Thursday, October 1, 2009

Lindependence Day!

Let me make two quick apologies: firstly to you the dear reader for subjecting you to such a cheesy and predictable title and submitting this post a day late. I know one day is forever in internet time but I hope you'll bare with me. And secondly to Adam Lind, whom I've shamefully ignored this season.

There is no good excuse for the lack of credit given to Adam Lind, both here and the greater Blue Jays universe. I haven't used the "Adam Lind" tag since APRIL, for crying out loud. During the offseason Lind was a forgotten man after a quiet ending to 2008 and the emergence of Travis Snider, who took up all the hope space in my thoughthole.

Last year, as Lind wiled away in Syracuse, we at Ghostrunner on First dubbed him the OPS EXPRESS. We waited with baited breath for him to arrive on the scene and save the day. And that he did, until he slumped through the second half. We weren't alone in expressing some skepticism over Lind's credentials.

The numbers in 2009 speak for themselves, his .932 OPS and .394 wOBA are impressive in ways I'm not quiet comfortable with. That he's gone unmentioned around here says a lot about the way I think about baseball and players and I don't think I'm alone. We take the here and now for granted while coveting the youth and future, hoping they're the answer to all our prayers. Adam Lind as been that and MORE, a fuck load more. He exceeded any and all projections in 2009 while continuing to provide hope for the future.

Where does that hope come from? This. Adam Lind's Hit Tracker profile. Lind uses all fields with power. He takes what you throw him and mashes it at will. Let's take a look at the pitches he saw Tuesday and what he did with them.

In the first inning he waits on a curveball and drives it to deep center. Next he rides a 94 mph fastball out to center again. Finally he spins on a slider inside, yanking it down the line for cheapy. (Video of all three here.) Pure hitting mastery. What a pro. If I had code-crunching skills I'd do a graph like those found at the bottom of this amazing post, but I have no such R skills and the only guy who could probably help me is having computer meltdown challenges. So my breathless praise will have to do.

Update: I'm asleep at wheel it would seem. Dave Allen created the very graph I longed for today at Fangraphs. Check it out here. Plate coverage like a motherfucker.

Displays like this will keep my faith in Adam Lind. He won't hit 35+ every year but he is a true master at the plate. Sure, he runs like a 8 year at recess and plays the field like a drunk on a unicycle, but he can hit like no other. Well some others, but nobody we've seen around here since Carlos Delgado. The power to all fields, the quick bat. Yum. I promise I won't overlook you ever again Mr. Lind.

Thanks to the usual victims of my theft Daylife, Brooks Baseball, Fangraphs, and Hit Tracker Online


  1. "drunk on a unicycle", i love it!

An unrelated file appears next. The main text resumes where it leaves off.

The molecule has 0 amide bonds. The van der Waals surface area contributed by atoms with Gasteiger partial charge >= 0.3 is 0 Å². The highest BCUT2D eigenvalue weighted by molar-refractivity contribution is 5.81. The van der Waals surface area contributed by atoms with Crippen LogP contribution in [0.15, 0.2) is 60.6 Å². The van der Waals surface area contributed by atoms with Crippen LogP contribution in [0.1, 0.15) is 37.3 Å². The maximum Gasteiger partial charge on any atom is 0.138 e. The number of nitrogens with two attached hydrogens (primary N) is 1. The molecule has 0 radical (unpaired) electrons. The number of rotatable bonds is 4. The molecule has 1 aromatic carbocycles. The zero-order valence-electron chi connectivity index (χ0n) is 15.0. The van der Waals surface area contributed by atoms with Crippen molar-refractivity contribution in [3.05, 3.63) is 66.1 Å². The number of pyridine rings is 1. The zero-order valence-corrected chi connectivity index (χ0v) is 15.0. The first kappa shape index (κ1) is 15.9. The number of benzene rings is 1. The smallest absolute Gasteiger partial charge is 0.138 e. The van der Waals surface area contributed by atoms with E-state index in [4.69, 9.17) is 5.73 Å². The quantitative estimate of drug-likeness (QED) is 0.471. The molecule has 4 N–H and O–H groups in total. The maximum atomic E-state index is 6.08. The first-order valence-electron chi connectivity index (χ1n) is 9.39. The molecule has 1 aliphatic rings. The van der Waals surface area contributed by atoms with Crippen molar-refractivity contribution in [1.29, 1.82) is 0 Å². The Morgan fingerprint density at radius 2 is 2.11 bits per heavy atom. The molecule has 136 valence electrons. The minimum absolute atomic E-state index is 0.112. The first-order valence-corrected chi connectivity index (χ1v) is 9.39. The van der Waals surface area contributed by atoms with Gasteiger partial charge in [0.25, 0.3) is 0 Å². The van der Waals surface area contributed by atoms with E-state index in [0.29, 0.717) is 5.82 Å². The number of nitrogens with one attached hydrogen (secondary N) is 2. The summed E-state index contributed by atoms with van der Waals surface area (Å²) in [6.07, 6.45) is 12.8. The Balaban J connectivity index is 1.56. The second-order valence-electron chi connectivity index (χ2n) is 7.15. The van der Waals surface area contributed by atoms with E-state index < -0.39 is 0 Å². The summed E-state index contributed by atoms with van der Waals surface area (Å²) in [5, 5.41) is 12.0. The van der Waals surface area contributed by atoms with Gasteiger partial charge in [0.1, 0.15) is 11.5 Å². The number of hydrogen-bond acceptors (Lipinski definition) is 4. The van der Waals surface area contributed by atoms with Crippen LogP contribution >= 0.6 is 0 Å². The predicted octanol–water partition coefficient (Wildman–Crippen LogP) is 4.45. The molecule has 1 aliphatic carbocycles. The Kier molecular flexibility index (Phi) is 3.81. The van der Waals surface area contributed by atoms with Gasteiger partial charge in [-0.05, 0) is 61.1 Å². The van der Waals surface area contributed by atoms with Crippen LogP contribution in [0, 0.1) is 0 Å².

Lind is awesome

  2. I usually say he runs like an energetic ten year old. But I love this kid. The silence at Fenway was fantastic, like "who the hell is this guy?"

  3. We're all guilty. I think, in part, it's because we don't want to jinx it, or we just don't believe what we are seeing.

    I'd always hoped Lind would settle into a solid #6 hitter, maybe #5 if the matchup was right. Never in my wildest dreams did I see this season coming.

    Dude is a legit middle of the order masher.

    And I wish the Snider bashers would have a look at Lind's first few MLB go-rounds before anointing him a failure. Ridiculous.

  4. A "true master", eh?

    How about this for Lind's official song:

    A true master, way beyond your freshman attempts

  5. Drew, that nerdistan link you posted is pretty cool stuff. I wonder why the location disparity exists. Is it because lefties have a lower arm slot(?) and righties throw relatively over the top? Or is it that lefties throw more off speed stuff that tails away?

    Cosentino asked Lind why he has such great opposite field power and Lind shrugged and said something about his swing path being conducive to it.

    Nerdy stuff aside, I think we both agree that opposite field HRs/doubles and defense are sexay! I'm looking forward to a decade of 70 HR a season from Tradam Snind. Can we just trade Hill for A-Gon to make the ideal all-field hitting trio of the 21st century?

  6. Nerdistan, Rosterbation...GoF needs its own lexicon.

  7. Great stuff, as always.

    Have been thinking about the Lind season, and one of the reasons why it snuck up on us is that he was pretty consistent all year long. His worst monthly OPS was a .786 in May.

    But look through his numbers across the board, and nothing sticks out as the hint that this season might all be luck or an aberration.

    And check out his monthly double totals: 8,8,8,9,9,4.

    A 3-4-5 of Lind, Hill and Snider over the next few years could be fun to watch.


    Get Halladay some support/backup in the #2 starter spot like Burnett was, if you plan to keep Roy...

    What do you think?

  9. Best title ever.

    I wonder where we see Lind next year though. Still platooning in LF and DH? Considering we have no idea what we have in Randy Ruiz (even in extremely limited play, a full-time DH/starter he is probably not), Snider is out of place in RF, and then we have all those farmhands who will not be called up, but I like to think they're competition, such as Coats and Dopriak, this team has a lot to sift through in the offseason. Lind has first choice no matter what, but I'm not sure if filling the DH position was a huge concern for the Jays given the amount of players present.


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